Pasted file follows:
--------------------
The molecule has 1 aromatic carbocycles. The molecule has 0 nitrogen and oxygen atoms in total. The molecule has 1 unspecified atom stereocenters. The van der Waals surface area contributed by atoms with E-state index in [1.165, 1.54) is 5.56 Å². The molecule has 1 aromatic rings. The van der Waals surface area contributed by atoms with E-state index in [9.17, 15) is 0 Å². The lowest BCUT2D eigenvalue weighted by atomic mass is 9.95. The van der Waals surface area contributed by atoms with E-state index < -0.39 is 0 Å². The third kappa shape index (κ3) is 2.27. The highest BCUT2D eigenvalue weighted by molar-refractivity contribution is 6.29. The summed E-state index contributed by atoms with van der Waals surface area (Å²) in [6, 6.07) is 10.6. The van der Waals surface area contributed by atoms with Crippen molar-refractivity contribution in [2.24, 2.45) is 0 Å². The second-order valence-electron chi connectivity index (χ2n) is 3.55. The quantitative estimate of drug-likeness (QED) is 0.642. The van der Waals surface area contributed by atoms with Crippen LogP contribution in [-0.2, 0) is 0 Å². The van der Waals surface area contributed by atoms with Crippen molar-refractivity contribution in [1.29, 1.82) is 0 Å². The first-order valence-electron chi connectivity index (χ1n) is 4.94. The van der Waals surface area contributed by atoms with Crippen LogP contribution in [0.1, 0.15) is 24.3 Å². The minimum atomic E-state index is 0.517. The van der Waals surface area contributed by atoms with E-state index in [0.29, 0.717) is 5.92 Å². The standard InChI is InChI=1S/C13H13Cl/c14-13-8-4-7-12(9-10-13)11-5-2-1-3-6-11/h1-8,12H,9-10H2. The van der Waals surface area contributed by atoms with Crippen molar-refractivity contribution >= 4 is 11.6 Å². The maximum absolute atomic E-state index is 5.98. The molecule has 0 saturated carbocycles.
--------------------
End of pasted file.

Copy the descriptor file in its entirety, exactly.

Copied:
The molecule has 1 aromatic carbocycles. The molecule has 0 nitrogen and oxygen atoms in total. The molecule has 1 unspecified atom stereocenters. The van der Waals surface area contributed by atoms with E-state index in [1.165, 1.54) is 5.56 Å². The molecule has 1 aromatic rings. The van der Waals surface area contributed by atoms with E-state index in [9.17, 15) is 0 Å². The lowest BCUT2D eigenvalue weighted by atomic mass is 9.95. The van der Waals surface area contributed by atoms with E-state index < -0.39 is 0 Å². The third kappa shape index (κ3) is 2.27. The highest BCUT2D eigenvalue weighted by molar-refractivity contribution is 6.29. The summed E-state index contributed by atoms with van der Waals surface area (Å²) in [6, 6.07) is 10.6. The van der Waals surface area contributed by atoms with Crippen molar-refractivity contribution in [2.24, 2.45) is 0 Å². The second-order valence-electron chi connectivity index (χ2n) is 3.55. The quantitative estimate of drug-likeness (QED) is 0.642. The van der Waals surface area contributed by atoms with Crippen LogP contribution in [-0.2, 0) is 0 Å². The van der Waals surface area contributed by atoms with Crippen molar-refractivity contribution in [1.29, 1.82) is 0 Å². The first-order valence-electron chi connectivity index (χ1n) is 4.94. The van der Waals surface area contributed by atoms with Crippen LogP contribution in [0.1, 0.15) is 24.3 Å². The minimum atomic E-state index is 0.517. The van der Waals surface area contributed by atoms with E-state index in [0.29, 0.717) is 5.92 Å². The standard InChI is InChI=1S/C13H13Cl/c14-13-8-4-7-12(9-10-13)11-5-2-1-3-6-11/h1-8,12H,9-10H2. The van der Waals surface area contributed by atoms with Crippen molar-refractivity contribution >= 4 is 11.6 Å². The maximum absolute atomic E-state index is 5.98. The molecule has 0 saturated carbocycles.